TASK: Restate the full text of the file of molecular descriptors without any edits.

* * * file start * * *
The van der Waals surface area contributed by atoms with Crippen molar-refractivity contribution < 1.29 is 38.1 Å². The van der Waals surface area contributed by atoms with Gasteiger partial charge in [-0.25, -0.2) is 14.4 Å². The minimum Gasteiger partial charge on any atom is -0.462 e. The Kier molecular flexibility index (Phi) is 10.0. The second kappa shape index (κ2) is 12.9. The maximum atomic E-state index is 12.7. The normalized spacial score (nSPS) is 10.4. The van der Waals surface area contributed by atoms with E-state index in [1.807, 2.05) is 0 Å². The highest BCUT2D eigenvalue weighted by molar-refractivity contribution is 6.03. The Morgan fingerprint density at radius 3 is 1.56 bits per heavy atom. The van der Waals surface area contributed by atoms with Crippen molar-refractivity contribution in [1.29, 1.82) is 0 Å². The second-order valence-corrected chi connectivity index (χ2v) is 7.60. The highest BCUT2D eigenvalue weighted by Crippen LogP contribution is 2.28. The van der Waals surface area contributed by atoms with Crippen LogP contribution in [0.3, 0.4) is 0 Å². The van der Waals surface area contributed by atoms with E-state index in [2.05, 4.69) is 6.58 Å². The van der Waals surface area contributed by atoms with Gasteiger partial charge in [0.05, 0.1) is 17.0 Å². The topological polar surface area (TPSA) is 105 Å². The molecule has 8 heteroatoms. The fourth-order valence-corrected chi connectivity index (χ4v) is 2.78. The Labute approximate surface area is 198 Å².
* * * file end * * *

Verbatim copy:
The van der Waals surface area contributed by atoms with Crippen molar-refractivity contribution < 1.29 is 38.1 Å². The van der Waals surface area contributed by atoms with Gasteiger partial charge in [-0.25, -0.2) is 14.4 Å². The minimum Gasteiger partial charge on any atom is -0.462 e. The Kier molecular flexibility index (Phi) is 10.0. The second kappa shape index (κ2) is 12.9. The maximum atomic E-state index is 12.7. The normalized spacial score (nSPS) is 10.4. The van der Waals surface area contributed by atoms with E-state index in [1.807, 2.05) is 0 Å². The highest BCUT2D eigenvalue weighted by molar-refractivity contribution is 6.03. The Morgan fingerprint density at radius 3 is 1.56 bits per heavy atom. The van der Waals surface area contributed by atoms with Crippen molar-refractivity contribution in [1.29, 1.82) is 0 Å². The second-order valence-corrected chi connectivity index (χ2v) is 7.60. The highest BCUT2D eigenvalue weighted by Crippen LogP contribution is 2.28. The van der Waals surface area contributed by atoms with Crippen LogP contribution in [0.3, 0.4) is 0 Å². The van der Waals surface area contributed by atoms with E-state index in [2.05, 4.69) is 6.58 Å². The van der Waals surface area contributed by atoms with Gasteiger partial charge in [0.05, 0.1) is 17.0 Å². The topological polar surface area (TPSA) is 105 Å². The molecule has 8 heteroatoms. The fourth-order valence-corrected chi connectivity index (χ4v) is 2.78. The Labute approximate surface area is 198 Å².